At an earlier time in my life, before becoming an observant Jew, I read a remarkable French novel called Les Miserables, a masterful and hugely inspiring story of repentance.

Written by Victor Hugo in the 19th century, and regarded by many as one of the great works of Western literature, Les Miserables traces the life of Jean Valjean, who as a young man is apprehended while stealing a loaf of bread to feed his starving family, and is subsequently imprisoned in a brutally repressive jail for some 19 years.

I was profoundly affected by this book.

Over the period of his captivity, Valjean is transformed from a gentle, compassionate individual into a brooding, malevolent criminal who burns inside with a deep hatred for a society and a criminal-justice system that have caused him so much hardship and misfortune. Emerging from prison a very dangerous individual, a man with a blackened reputation that foreshadows a life of antisocial activity, Valjean encounters an enlightened spirit, who through an act of great self-sacrifice and love helps Valjean rekindle his essential spark of decency, setting him on a new humanitarian path to rectify the misery and suffering of the unfortunate victims of French provincial society.

I was profoundly affected by this book. For some reason unknown to me at the time, I identified strongly with the character of Jean Valjean, and his dramatic transformation sparked something of a spiritual awakening within me. As I read on, my spirits soared with every new selfless deed, with every act of self-sacrifice and with every random expression of kindness Valjean bestowed upon the people in his world. However, those of you who are familiar with the story will recall that, true to its name, the book concludes in a most miserable fashion. Profoundly ashamed of his earlier misdeeds, Valjean elects to separate himself from his adopted daughter, Cosette, and her husband, Marius, lest they be contaminated somehow by the horrors of his criminal past. Filled with remorse, he lives his last few years in isolation and ignominy, and in so doing chooses to deny the passage to his children of his rich spiritual legacy. For Valjean, death is indeed final. Cold, empty, the concluding chapter of an at times glorious life, now utterly forgotten.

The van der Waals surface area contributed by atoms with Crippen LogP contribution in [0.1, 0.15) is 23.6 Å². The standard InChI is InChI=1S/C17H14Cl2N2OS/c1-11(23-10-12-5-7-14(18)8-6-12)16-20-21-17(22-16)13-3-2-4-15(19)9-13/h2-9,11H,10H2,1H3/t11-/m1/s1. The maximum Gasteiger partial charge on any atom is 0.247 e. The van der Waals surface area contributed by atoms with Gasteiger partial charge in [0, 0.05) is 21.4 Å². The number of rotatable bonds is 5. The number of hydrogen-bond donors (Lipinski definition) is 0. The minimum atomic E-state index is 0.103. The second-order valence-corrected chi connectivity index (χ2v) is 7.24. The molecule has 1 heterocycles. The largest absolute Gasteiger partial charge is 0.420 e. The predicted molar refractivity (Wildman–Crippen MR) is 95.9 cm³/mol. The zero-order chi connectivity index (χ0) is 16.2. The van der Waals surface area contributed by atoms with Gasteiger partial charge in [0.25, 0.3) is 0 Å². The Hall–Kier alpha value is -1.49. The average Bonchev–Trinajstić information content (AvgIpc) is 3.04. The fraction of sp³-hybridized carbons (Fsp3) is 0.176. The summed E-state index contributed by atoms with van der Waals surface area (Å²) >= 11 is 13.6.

I identified strongly with the character of Jean Valjean, and his dramatic transformation sparked something of a spiritual awakening within me.

This astonishingly cold and miserable end for Valjean left me with the unresolved questions: Is repentance (teshuvah) a sustainable phenomenon? How can one maintain one’s commitment to the fulfillment of a higher purpose in the face of smothering mundanity? And if yes, can my own experience of personal transformation be transmitted to others?

Jewish people will soon be celebrating the festival of Purim. The story of Esther, which chronicles the Purim drama, is well known to most of us. The weak-minded king of Persia, under the influence of the evil Haman, issues a kingdom-wide decree that on the 13th day of the Hebrew month of Adar in the year that follows, all the people of his kingdom have unbridled license to kill Jews, men, women and children. Through this decree, Haman hoped that the entire Jewish people would be wiped out in a single day. Haman chose this particular day by casting a lot, and he was overjoyed when the lot fell out in Adar, because he knew that this was the month in which the Jews’ great leader, Moses, had passed away. This, reasoned Haman, was an excellent sign that his plan would be successful. Unbeknownst to Haman, however, Moses was born on the same day that he died, the 7th day of Adar, and according to our sages, “the act of his birth canceled out the act of his death.”